# How do you prove that the function f(x) = x^2 -3x +5 is continuous at a =2? Zachariah Norris 2022-09-15 Answered
How do you prove that the function $f\left(x\right)={x}^{2}-3x+5$ is continuous at a =2?
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Any polynomial function is continuous everywhere, but let's prove this particular example using the limit definition of continuity...
A function f(x) is continuous at a point a if both f(a) and $\underset{x\to a}{lim}f\left(x\right)$ are defined and equal.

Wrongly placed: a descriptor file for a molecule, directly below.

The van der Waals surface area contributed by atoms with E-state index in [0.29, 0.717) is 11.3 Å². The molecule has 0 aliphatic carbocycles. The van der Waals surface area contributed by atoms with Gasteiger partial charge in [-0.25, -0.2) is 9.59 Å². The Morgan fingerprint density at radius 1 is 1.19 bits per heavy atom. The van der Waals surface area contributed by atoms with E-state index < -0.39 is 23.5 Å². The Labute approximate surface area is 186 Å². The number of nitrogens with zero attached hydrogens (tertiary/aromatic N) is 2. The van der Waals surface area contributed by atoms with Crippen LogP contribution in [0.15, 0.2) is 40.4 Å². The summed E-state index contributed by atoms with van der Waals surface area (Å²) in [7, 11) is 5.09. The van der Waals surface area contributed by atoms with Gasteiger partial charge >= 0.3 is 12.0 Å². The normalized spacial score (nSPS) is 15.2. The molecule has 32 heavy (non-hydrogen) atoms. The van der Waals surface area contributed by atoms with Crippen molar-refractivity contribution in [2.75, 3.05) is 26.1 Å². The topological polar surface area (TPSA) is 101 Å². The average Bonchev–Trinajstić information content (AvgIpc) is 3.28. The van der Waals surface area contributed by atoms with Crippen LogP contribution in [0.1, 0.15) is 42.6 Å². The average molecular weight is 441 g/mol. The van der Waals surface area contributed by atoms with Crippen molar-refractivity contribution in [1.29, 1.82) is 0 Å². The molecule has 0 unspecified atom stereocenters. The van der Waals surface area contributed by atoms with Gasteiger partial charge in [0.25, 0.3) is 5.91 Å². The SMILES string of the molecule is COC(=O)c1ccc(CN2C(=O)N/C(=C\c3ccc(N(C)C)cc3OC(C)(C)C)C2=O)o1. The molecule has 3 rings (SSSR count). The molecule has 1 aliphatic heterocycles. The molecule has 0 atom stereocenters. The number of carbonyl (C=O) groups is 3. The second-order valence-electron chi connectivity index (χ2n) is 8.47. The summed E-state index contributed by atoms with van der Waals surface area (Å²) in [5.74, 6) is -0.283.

In our example:
$f\left(2\right)={2}^{2}-3\left(2\right)+5=4-6+5=3$
$={2}^{2}+4h+{h}^{2}-3\left(2\right)-3h+5$
$={2}^{2}+4h+{h}^{2}-3\left(2\right)-3h+5$
$=4-6+5+h+{h}^{2}$
$=3+h+{h}^{2}\to 3$ as $h\to 0$
So $\underset{x\to 2}{lim}f\left(x\right)=\underset{h\to 0}{lim}f\left(2+h\right)=3=f\left(2\right)$